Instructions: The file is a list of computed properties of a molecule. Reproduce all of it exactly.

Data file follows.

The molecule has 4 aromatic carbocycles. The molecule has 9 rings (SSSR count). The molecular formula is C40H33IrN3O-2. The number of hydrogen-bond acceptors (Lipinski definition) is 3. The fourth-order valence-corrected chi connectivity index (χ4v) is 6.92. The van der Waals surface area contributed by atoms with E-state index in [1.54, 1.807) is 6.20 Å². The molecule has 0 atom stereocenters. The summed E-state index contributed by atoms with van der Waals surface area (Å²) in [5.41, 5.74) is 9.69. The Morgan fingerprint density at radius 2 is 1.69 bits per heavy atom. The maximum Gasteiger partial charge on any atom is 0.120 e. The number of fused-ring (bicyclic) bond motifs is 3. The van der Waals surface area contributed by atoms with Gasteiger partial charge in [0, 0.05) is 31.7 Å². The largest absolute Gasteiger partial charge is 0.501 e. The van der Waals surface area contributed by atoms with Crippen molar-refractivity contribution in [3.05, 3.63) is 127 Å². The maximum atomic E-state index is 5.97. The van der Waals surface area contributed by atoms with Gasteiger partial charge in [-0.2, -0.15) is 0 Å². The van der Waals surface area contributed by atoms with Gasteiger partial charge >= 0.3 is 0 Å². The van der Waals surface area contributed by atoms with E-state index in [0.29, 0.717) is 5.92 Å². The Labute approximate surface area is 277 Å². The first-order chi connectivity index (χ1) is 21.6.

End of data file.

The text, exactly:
The molecule has 4 aromatic carbocycles. The molecule has 9 rings (SSSR count). The molecular formula is C40H33IrN3O-2. The number of hydrogen-bond acceptors (Lipinski definition) is 3. The fourth-order valence-corrected chi connectivity index (χ4v) is 6.92. The van der Waals surface area contributed by atoms with E-state index in [1.54, 1.807) is 6.20 Å². The molecule has 0 atom stereocenters. The summed E-state index contributed by atoms with van der Waals surface area (Å²) in [5.41, 5.74) is 9.69. The Morgan fingerprint density at radius 2 is 1.69 bits per heavy atom. The maximum Gasteiger partial charge on any atom is 0.120 e. The number of fused-ring (bicyclic) bond motifs is 3. The van der Waals surface area contributed by atoms with Gasteiger partial charge in [0, 0.05) is 31.7 Å². The largest absolute Gasteiger partial charge is 0.501 e. The van der Waals surface area contributed by atoms with Crippen molar-refractivity contribution in [3.05, 3.63) is 127 Å². The maximum atomic E-state index is 5.97. The van der Waals surface area contributed by atoms with Gasteiger partial charge in [-0.2, -0.15) is 0 Å². The van der Waals surface area contributed by atoms with Gasteiger partial charge >= 0.3 is 0 Å². The van der Waals surface area contributed by atoms with E-state index in [0.29, 0.717) is 5.92 Å². The Labute approximate surface area is 277 Å². The first-order chi connectivity index (χ1) is 21.6.